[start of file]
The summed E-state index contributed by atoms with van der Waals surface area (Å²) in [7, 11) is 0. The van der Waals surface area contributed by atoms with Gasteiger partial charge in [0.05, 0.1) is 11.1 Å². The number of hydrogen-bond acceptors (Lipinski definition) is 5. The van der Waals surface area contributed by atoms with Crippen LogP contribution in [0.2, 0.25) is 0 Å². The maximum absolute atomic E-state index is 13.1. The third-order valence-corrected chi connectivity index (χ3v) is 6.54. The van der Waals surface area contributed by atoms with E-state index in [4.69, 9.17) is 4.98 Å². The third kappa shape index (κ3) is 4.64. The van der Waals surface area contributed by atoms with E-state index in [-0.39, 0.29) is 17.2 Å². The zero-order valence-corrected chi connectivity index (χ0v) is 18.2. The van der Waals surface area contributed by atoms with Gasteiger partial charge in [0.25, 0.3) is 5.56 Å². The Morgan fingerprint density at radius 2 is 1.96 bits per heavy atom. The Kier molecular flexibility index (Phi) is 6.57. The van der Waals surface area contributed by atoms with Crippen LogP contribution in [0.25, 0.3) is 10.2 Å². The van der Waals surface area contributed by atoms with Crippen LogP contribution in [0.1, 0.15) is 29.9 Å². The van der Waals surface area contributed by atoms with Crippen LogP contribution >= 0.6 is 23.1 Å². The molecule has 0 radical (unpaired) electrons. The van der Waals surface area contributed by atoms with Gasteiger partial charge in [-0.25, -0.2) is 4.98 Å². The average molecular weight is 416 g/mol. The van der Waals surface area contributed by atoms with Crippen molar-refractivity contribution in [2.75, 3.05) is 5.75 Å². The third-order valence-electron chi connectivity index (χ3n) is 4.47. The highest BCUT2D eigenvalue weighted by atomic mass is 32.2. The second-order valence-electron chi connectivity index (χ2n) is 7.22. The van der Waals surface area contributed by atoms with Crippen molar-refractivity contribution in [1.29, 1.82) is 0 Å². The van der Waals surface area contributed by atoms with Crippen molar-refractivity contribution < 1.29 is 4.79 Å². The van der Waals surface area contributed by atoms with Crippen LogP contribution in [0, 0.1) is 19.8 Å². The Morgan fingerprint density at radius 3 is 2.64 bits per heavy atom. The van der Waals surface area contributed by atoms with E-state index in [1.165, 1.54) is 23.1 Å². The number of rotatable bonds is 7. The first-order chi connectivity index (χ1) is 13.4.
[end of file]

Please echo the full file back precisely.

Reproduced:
The summed E-state index contributed by atoms with van der Waals surface area (Å²) in [7, 11) is 0. The van der Waals surface area contributed by atoms with Gasteiger partial charge in [0.05, 0.1) is 11.1 Å². The number of hydrogen-bond acceptors (Lipinski definition) is 5. The van der Waals surface area contributed by atoms with Crippen LogP contribution in [0.2, 0.25) is 0 Å². The maximum absolute atomic E-state index is 13.1. The third-order valence-corrected chi connectivity index (χ3v) is 6.54. The van der Waals surface area contributed by atoms with E-state index in [4.69, 9.17) is 4.98 Å². The third kappa shape index (κ3) is 4.64. The van der Waals surface area contributed by atoms with E-state index in [-0.39, 0.29) is 17.2 Å². The zero-order valence-corrected chi connectivity index (χ0v) is 18.2. The van der Waals surface area contributed by atoms with Gasteiger partial charge in [0.25, 0.3) is 5.56 Å². The Morgan fingerprint density at radius 2 is 1.96 bits per heavy atom. The Kier molecular flexibility index (Phi) is 6.57. The van der Waals surface area contributed by atoms with Crippen LogP contribution in [0.25, 0.3) is 10.2 Å². The van der Waals surface area contributed by atoms with Crippen LogP contribution in [0.1, 0.15) is 29.9 Å². The van der Waals surface area contributed by atoms with Crippen LogP contribution >= 0.6 is 23.1 Å². The molecule has 0 radical (unpaired) electrons. The van der Waals surface area contributed by atoms with Gasteiger partial charge in [-0.25, -0.2) is 4.98 Å². The average molecular weight is 416 g/mol. The van der Waals surface area contributed by atoms with Crippen molar-refractivity contribution in [2.75, 3.05) is 5.75 Å². The third-order valence-electron chi connectivity index (χ3n) is 4.47. The highest BCUT2D eigenvalue weighted by atomic mass is 32.2. The second-order valence-electron chi connectivity index (χ2n) is 7.22. The van der Waals surface area contributed by atoms with Crippen molar-refractivity contribution in [1.29, 1.82) is 0 Å². The van der Waals surface area contributed by atoms with Crippen molar-refractivity contribution < 1.29 is 4.79 Å². The van der Waals surface area contributed by atoms with Crippen LogP contribution in [0, 0.1) is 19.8 Å². The Morgan fingerprint density at radius 3 is 2.64 bits per heavy atom. The van der Waals surface area contributed by atoms with E-state index in [1.165, 1.54) is 23.1 Å². The number of rotatable bonds is 7. The first-order chi connectivity index (χ1) is 13.4.